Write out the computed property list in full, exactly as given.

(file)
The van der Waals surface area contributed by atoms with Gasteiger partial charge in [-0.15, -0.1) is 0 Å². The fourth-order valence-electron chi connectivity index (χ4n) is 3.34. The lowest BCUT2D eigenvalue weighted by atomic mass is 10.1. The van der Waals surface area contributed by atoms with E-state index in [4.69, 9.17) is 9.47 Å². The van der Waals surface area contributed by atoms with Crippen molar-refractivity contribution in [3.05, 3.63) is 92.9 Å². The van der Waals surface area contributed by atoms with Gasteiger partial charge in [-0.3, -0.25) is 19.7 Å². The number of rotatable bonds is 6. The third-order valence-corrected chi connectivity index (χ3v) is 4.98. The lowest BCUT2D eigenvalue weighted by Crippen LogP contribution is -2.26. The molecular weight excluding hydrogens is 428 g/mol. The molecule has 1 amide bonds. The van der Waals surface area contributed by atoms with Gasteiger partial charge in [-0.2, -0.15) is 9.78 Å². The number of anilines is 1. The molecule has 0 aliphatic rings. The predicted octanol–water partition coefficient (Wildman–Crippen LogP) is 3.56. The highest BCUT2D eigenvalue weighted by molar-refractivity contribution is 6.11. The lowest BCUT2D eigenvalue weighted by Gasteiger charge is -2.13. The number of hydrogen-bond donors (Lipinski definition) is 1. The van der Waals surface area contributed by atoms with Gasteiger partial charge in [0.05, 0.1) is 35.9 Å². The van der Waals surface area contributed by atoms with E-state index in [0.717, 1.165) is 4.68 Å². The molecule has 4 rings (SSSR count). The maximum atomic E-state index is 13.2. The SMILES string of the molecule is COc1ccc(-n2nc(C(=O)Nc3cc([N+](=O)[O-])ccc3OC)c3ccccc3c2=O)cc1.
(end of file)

The van der Waals surface area contributed by atoms with Gasteiger partial charge in [-0.15, -0.1) is 0 Å². The fourth-order valence-electron chi connectivity index (χ4n) is 3.34. The lowest BCUT2D eigenvalue weighted by atomic mass is 10.1. The van der Waals surface area contributed by atoms with E-state index in [4.69, 9.17) is 9.47 Å². The van der Waals surface area contributed by atoms with Crippen molar-refractivity contribution in [3.05, 3.63) is 92.9 Å². The van der Waals surface area contributed by atoms with Gasteiger partial charge in [-0.3, -0.25) is 19.7 Å². The number of rotatable bonds is 6. The third-order valence-corrected chi connectivity index (χ3v) is 4.98. The lowest BCUT2D eigenvalue weighted by Crippen LogP contribution is -2.26. The molecular weight excluding hydrogens is 428 g/mol. The molecule has 1 amide bonds. The van der Waals surface area contributed by atoms with Gasteiger partial charge in [-0.2, -0.15) is 9.78 Å². The number of anilines is 1. The molecule has 0 aliphatic rings. The predicted octanol–water partition coefficient (Wildman–Crippen LogP) is 3.56. The highest BCUT2D eigenvalue weighted by molar-refractivity contribution is 6.11. The lowest BCUT2D eigenvalue weighted by Gasteiger charge is -2.13. The number of hydrogen-bond donors (Lipinski definition) is 1. The van der Waals surface area contributed by atoms with Gasteiger partial charge in [0.05, 0.1) is 35.9 Å². The van der Waals surface area contributed by atoms with E-state index in [0.717, 1.165) is 4.68 Å². The molecule has 4 rings (SSSR count). The maximum atomic E-state index is 13.2. The SMILES string of the molecule is COc1ccc(-n2nc(C(=O)Nc3cc([N+](=O)[O-])ccc3OC)c3ccccc3c2=O)cc1.